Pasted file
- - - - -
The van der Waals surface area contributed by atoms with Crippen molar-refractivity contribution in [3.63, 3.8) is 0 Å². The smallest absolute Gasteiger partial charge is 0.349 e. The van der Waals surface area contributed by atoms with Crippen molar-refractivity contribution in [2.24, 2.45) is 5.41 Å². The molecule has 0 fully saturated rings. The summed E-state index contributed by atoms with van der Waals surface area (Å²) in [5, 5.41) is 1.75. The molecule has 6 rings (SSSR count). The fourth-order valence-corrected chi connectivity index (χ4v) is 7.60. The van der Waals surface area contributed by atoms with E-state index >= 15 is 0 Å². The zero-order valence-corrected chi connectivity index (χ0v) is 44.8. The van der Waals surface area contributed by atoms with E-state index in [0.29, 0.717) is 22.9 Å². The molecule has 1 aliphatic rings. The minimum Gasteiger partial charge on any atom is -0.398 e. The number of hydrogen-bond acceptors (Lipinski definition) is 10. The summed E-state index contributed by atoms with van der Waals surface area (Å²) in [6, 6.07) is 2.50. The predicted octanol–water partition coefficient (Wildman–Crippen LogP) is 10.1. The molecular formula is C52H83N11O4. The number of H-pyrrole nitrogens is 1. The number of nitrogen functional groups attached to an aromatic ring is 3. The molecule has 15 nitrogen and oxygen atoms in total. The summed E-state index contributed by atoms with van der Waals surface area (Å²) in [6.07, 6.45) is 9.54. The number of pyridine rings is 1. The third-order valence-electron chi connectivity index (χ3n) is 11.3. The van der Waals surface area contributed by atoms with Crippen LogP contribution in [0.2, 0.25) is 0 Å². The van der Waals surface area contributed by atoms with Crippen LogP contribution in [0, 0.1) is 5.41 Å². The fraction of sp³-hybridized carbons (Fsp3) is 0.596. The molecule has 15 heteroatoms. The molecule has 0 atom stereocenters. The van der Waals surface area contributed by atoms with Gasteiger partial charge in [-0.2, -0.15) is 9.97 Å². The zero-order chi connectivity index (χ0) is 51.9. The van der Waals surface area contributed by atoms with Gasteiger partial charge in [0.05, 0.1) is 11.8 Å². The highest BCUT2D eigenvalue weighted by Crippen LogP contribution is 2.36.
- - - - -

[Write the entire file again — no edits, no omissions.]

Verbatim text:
The van der Waals surface area contributed by atoms with Crippen molar-refractivity contribution in [3.63, 3.8) is 0 Å². The smallest absolute Gasteiger partial charge is 0.349 e. The van der Waals surface area contributed by atoms with Crippen molar-refractivity contribution in [2.24, 2.45) is 5.41 Å². The molecule has 0 fully saturated rings. The summed E-state index contributed by atoms with van der Waals surface area (Å²) in [5, 5.41) is 1.75. The molecule has 6 rings (SSSR count). The fourth-order valence-corrected chi connectivity index (χ4v) is 7.60. The van der Waals surface area contributed by atoms with E-state index >= 15 is 0 Å². The zero-order valence-corrected chi connectivity index (χ0v) is 44.8. The van der Waals surface area contributed by atoms with E-state index in [0.29, 0.717) is 22.9 Å². The molecule has 1 aliphatic rings. The minimum Gasteiger partial charge on any atom is -0.398 e. The number of hydrogen-bond acceptors (Lipinski definition) is 10. The summed E-state index contributed by atoms with van der Waals surface area (Å²) in [6, 6.07) is 2.50. The predicted octanol–water partition coefficient (Wildman–Crippen LogP) is 10.1. The molecular formula is C52H83N11O4. The number of H-pyrrole nitrogens is 1. The number of nitrogen functional groups attached to an aromatic ring is 3. The molecule has 15 nitrogen and oxygen atoms in total. The summed E-state index contributed by atoms with van der Waals surface area (Å²) in [6.07, 6.45) is 9.54. The number of pyridine rings is 1. The third-order valence-electron chi connectivity index (χ3n) is 11.3. The van der Waals surface area contributed by atoms with Crippen LogP contribution in [0.2, 0.25) is 0 Å². The van der Waals surface area contributed by atoms with Crippen LogP contribution in [0, 0.1) is 5.41 Å². The fraction of sp³-hybridized carbons (Fsp3) is 0.596. The molecule has 15 heteroatoms. The molecule has 0 atom stereocenters. The van der Waals surface area contributed by atoms with Gasteiger partial charge in [-0.2, -0.15) is 9.97 Å². The zero-order chi connectivity index (χ0) is 51.9. The van der Waals surface area contributed by atoms with Gasteiger partial charge in [0.05, 0.1) is 11.8 Å². The highest BCUT2D eigenvalue weighted by Crippen LogP contribution is 2.36.